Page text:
Hugs Mandatory

If you’ve breakfasted (or lunched) at Little Cafe Poca Cosa, Marcela and Sandra Davila probably remember the dish you ordered.

May 1, 2014

In the BusinessIssue 6: May/June 2014
Marcela (left) and Sandra Davila keep track of the charitable donations that trickle (or pour) in from loyal customers.

Marcela (left) and Sandra Davila keep track of the charitable donations that trickle (or pour) in from loyal customers.

Does Little Café Poca Cosa represent a certain kind of cuisine?

Sandra: We like to call it comida casera, home cooking. If I’m roasting chile ancho, I might put a little tamarindo, with a little bit of goat cheese, and it’s like, Oh, my God. Where does it come from? I don’t know. I just invented it. Marcela: That’s the joy of what Sandra is so good at. See what you have, what you can get, what is in season, and create, play.

Sandra: What you’re feeling goes into your food. I know I can count on at least 150 hugs a day. That goes into our cooking.

Has growth changed your crowd?

Marcela: We know everyone by name. They have been coming for years. My daddy started this—fed people, gave people a hug, a cup of coffee.

Sandra: The same people, more people, different people, but people stay, they continue to come. I can walk down any street and tell you what the people had for breakfast. I may not remember your name, but you are huevos rancheros with barbacoa on the side. That’s very community feeling.

How would you describe your management style?

Marcela: Actually, it’s a matriarchy, and the mama is in charge.

Sandra: I’m 11 years older. She’s doing her new business venture, which is a fabulous thing for her.

Marcela: We grew up like this, waking to a pot of something delicious emanating out of the kitchen. I’m the only one of my siblings who grew up here. The rest grew up in Mexico.

Where in Mexico?

Sandra: Guaymas. That’s where I still go to, the fishing village outside of San Carlos.

Marcela: That’s where Sandra does her volunteer work.

Sandra: We take care of three schools and help out with an orphanage program.

Marcela: It is amazing. People will come, pay their bill with a $50 bill, and say “Take a fair tip, and put the rest for the kids.”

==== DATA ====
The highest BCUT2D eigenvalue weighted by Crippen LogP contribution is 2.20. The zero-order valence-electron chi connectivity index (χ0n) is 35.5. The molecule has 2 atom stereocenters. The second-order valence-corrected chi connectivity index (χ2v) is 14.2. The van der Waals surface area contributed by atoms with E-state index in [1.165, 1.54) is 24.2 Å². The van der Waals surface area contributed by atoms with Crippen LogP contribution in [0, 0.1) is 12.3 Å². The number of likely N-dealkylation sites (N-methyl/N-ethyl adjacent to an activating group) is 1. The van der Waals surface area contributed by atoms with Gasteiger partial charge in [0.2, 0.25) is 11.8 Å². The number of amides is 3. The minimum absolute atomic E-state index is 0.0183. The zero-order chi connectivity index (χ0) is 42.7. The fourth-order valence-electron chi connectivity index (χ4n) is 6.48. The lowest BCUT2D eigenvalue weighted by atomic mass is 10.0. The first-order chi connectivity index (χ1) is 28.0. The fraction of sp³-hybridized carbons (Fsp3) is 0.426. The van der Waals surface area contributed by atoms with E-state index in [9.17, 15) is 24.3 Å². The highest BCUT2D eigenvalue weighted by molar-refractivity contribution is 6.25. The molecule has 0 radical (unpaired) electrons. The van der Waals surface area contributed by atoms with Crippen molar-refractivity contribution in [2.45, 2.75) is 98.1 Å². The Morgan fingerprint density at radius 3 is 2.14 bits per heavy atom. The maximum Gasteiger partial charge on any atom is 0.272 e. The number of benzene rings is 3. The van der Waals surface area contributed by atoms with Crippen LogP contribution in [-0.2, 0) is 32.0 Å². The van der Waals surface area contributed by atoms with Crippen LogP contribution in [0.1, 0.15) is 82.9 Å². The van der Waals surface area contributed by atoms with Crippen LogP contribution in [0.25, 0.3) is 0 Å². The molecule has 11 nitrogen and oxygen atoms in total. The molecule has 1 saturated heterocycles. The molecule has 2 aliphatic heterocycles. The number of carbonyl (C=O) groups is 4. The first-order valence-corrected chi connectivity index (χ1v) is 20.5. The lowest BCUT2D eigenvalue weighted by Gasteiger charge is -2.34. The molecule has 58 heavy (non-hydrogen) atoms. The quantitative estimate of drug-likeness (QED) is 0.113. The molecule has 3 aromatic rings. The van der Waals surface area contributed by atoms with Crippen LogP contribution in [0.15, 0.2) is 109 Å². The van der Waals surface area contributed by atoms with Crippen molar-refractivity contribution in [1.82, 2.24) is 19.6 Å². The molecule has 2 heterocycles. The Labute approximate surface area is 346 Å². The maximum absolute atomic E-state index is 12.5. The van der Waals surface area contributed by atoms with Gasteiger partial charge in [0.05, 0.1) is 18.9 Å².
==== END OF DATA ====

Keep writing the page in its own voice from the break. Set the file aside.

Sandra: My fishing village has no running water or electricity. We had a little girl in a wheelchair, and what can we do?

Marcela: Sandra, because she drives back and forth all the time, is able to see this little girl is going to need a $300 operation, a world of money to them.

Does the restaurant have capital considerations?

Marcela: We don’t own the building. It would be silly for us to put investment into something we don’t own.

Sandra: Daddy’s rule always was: You give good food at a good price and put out a good plate, you’ll never be empty.

Marcela: We honor a lot of what Daddy started.

Sandra: Women in their 30s will come in and say, “I remember your Daddy used to put the rice bag on the chair so I could reach the table.” And now they have kids.

Do you have ceremonies?

Marcela: In a family sort of way. We don’t beat around the bush with what we say. We don’t like to throw food away because we see people every day asking for food. We put together these stunning plates. I wouldn’t throw that away. Things like that are very ceremonial to us. There are times that we mess up. We don’t follow recipes. We don’t pretend to give people hugs.

Can food change a person’s heart? Say Jan Brewer walked in the door.

Sandra: We don’t discriminate; however, I also don’t hold back. If you’re going to walk in with attitude yourself, I’d just as soon lose the chair. We leave politics at the door, as we leave religion; we leave all of that behind. We love food, and we love people, as we love creativity, and tasting stuff. And we may not remember your name—

Marcela: But we remember your face. We remember that you asked for roasted jalapeño on the side, no rice, and a big salad with no tomatoes. We have a customer who comes in every day. She eats chicken soup every day of her life. One day, we take off holidays, and she calls me and she says, “Hey, doll, are you going to be open?” And I’m like, “No, we’re closed, but I’m at the assisted living home. Come join me for coffee.” Damn it if she didn’t show up. I opened the door of the assisted living and there’s Rose: “Hey doll, did you bring creamer?” So she sat down and had a cup of coffee with me. Those are the customers that we have.

Are local foods on your menu?

Sandra: Depends on what’s available. The tiny key limes from Colima I use to make limonata normally are $17 to $23 a case, but they went up to $65 today, so I may make beet mandarin with some lemon. When you cook fresh, you have to know what’s available and tasty at the time. Five-thirty in the morning, my hour to play, I’ve got every burner going on the stove. I’m roasting garlic; I’m roasting chilies; I’m roasting pecans; I’m roasting almonds. Everything’s going to get incorporated.

Do you prefer raw or refined flavors?

Sandra: Raw, not refined. The beets are raw, and with mandarins and lemons and limes, it’s refreshing. Whoa, what just happened to my lemonade?

Marcela: I like taking regular dishes, like meatloaf, and changing them. Something people feel comfortable with can actually become a hundred different dishes.

Is that love?

Marcela: Absolutely. We like to love people.

Sandra: We have so many people say, “Not only are you in the heart of Tucson, but you are the heart of Tucson.” Nothing feels better than that. There is nothing more satisfying than knowing that what you’re doing is coming across. ✜

Little Café Poca Cosa. 151 N. Stone Ave.

Lisa Levine believes in fiction. Her short story, Shelter, inaugurated Bird’s Thumb literary journal, and her backcountry lit blog lives at

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